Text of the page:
“Standards of Journalism during the War” — a discussion panel with the participation of prominent media professionals took place in Media Center Ukraine
What is the difference between a journalist and a propagandist? Do Ukrainian media professionals have to monitor russian media? These and other topics were discussed by members of the “Standards of Journalism during the War” discussion panel hosted in Media Center Ukraine. Several Ukraine’s prominent media professionals took part in the discussion, including Vitaly Portnikov, journalist and columnist; Otar Dovzhenko, Chair of the Independent Media Council; Andrii Shestak, Director of the Journalism and Communications School of the Ukrainian Catholic University; Zoya Krasovska, media expert and analyst of Lviv Media Forum.
The most interesting quotations from the panel discussion follow below:
Zoya Krasovska, Media Expert, Analyst of Lviv Media Forum
“If we speak about standards, we must, I believe, draw a line. On the one hand, there are standards applicable to the content production – the work we do – and standards for journalists working in the field and their information gathering. On the other hand, in the context of the standards that are important during the war, I believe that managing sources is of the foremost importance… They used to say earlier that one should verify information using two or three sources, but that can still be not enough now.”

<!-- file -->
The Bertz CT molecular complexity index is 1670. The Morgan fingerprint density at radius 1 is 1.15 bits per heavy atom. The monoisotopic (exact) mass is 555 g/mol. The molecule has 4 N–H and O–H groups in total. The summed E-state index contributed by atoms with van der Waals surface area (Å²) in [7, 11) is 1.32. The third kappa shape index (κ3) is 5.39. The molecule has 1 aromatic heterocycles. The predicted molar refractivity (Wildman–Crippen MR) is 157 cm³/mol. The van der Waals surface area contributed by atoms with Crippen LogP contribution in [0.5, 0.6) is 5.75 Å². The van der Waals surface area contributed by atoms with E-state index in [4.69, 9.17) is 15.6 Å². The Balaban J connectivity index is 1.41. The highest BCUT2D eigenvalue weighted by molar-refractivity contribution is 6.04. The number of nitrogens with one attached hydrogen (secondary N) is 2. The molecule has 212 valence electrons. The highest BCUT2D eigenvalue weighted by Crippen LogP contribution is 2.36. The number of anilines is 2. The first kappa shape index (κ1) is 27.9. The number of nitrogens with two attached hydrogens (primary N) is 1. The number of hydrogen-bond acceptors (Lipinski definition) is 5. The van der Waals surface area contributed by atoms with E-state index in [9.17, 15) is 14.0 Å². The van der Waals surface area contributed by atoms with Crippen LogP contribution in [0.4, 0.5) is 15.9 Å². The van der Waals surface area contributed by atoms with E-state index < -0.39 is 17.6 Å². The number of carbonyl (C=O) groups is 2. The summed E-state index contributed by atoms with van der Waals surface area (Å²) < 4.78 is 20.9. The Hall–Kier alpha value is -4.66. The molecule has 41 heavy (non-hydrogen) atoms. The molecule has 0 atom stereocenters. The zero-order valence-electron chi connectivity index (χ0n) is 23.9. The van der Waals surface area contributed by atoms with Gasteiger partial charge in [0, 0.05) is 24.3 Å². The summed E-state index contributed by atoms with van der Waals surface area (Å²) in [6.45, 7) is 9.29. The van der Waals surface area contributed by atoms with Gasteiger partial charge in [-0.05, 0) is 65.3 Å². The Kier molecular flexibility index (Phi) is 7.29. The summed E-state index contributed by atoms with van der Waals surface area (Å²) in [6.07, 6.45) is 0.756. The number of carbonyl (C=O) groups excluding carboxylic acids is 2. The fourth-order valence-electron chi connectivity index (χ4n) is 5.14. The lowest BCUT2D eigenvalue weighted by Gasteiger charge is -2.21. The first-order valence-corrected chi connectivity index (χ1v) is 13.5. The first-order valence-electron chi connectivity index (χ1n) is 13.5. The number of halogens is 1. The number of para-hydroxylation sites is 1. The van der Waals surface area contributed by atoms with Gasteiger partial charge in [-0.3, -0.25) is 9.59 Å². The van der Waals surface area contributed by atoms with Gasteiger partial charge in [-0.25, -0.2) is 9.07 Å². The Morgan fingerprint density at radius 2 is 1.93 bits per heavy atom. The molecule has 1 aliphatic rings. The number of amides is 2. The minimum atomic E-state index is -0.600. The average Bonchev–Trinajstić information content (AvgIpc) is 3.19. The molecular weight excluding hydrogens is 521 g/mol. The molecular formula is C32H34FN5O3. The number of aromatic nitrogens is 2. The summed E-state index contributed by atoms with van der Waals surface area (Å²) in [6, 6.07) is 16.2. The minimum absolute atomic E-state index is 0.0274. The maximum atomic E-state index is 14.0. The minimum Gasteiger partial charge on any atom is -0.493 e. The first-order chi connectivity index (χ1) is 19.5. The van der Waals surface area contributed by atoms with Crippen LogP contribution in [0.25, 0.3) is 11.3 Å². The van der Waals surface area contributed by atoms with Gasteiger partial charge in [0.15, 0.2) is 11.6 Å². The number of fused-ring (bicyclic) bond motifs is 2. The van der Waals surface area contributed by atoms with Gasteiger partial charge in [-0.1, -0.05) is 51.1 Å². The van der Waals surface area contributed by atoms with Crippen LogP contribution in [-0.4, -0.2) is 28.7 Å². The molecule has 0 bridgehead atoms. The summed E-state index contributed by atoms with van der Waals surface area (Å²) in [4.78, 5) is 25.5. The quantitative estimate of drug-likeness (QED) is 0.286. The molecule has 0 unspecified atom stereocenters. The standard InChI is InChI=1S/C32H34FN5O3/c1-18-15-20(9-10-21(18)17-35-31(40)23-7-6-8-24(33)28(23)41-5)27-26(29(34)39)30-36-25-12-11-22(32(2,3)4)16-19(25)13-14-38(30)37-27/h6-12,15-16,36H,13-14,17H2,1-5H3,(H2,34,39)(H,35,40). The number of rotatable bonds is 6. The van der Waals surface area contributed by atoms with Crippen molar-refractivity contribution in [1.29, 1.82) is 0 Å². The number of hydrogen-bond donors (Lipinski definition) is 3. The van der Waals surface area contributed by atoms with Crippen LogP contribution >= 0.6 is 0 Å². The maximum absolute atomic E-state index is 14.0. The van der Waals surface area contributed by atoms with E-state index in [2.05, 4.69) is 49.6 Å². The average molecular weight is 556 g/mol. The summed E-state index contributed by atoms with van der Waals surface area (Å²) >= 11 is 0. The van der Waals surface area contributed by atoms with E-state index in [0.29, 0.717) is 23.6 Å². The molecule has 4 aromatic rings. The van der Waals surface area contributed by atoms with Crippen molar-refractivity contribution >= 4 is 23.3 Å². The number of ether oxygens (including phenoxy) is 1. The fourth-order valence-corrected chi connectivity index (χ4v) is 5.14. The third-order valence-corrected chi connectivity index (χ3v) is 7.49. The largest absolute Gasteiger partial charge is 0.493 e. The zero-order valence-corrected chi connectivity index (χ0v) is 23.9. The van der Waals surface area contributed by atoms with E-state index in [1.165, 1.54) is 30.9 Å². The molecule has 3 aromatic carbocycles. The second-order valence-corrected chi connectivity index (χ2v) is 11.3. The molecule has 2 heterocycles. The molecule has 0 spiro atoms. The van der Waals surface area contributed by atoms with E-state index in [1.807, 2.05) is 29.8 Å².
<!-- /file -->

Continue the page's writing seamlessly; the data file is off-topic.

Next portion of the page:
Otar Dovzhenko, Chair of the Independent Media Council
“Whenever people talk about standards of journalism, it gives an impression of discussing lofty matters. Let me bring this discussion down to sausage making. What is the sausage made from? From meat. May you put toilet paper and sawdust in your sausage? No, you may not. And what about during the war? Still, you may not… So, this is how we, the researchers from Detector Media, see the war used as an excuse to get rid of standards. As a result, the adherence to standards in the media we reviewed went down significantly. Often, unfortunately, you cannot explain it by the people’s fear of telling something that would harm the army.
Andrii Shestak, Director of the Journalism and Communications School of the Ukrainian Catholic University:
“Standards of journalism keep you up. However, we must remember that we are engaged in a professional activity. One should be able to separate the tragedies that happen from one’s professional activity.
Vitaly Portnikov, journalist and publicist
“I believe we can draw a parallel with medical doctors. Our profession demands our work to be the same, both in an emergency and at a time of peace. So, how can a doctor remain a doctor during the war? It is much more complicated for them, and one can’t compare it with our situation, with all that death, blood, wounds, and the need to operate and help constantly. But doctors will always be doctors because this is their job, and they know, in principle, why they came to this profession. The same applies to journalism. We love our work. But in an extreme situation, it must be as professional and responsible as at a time of peace.
Read more: https://mediacenter.org.ua/news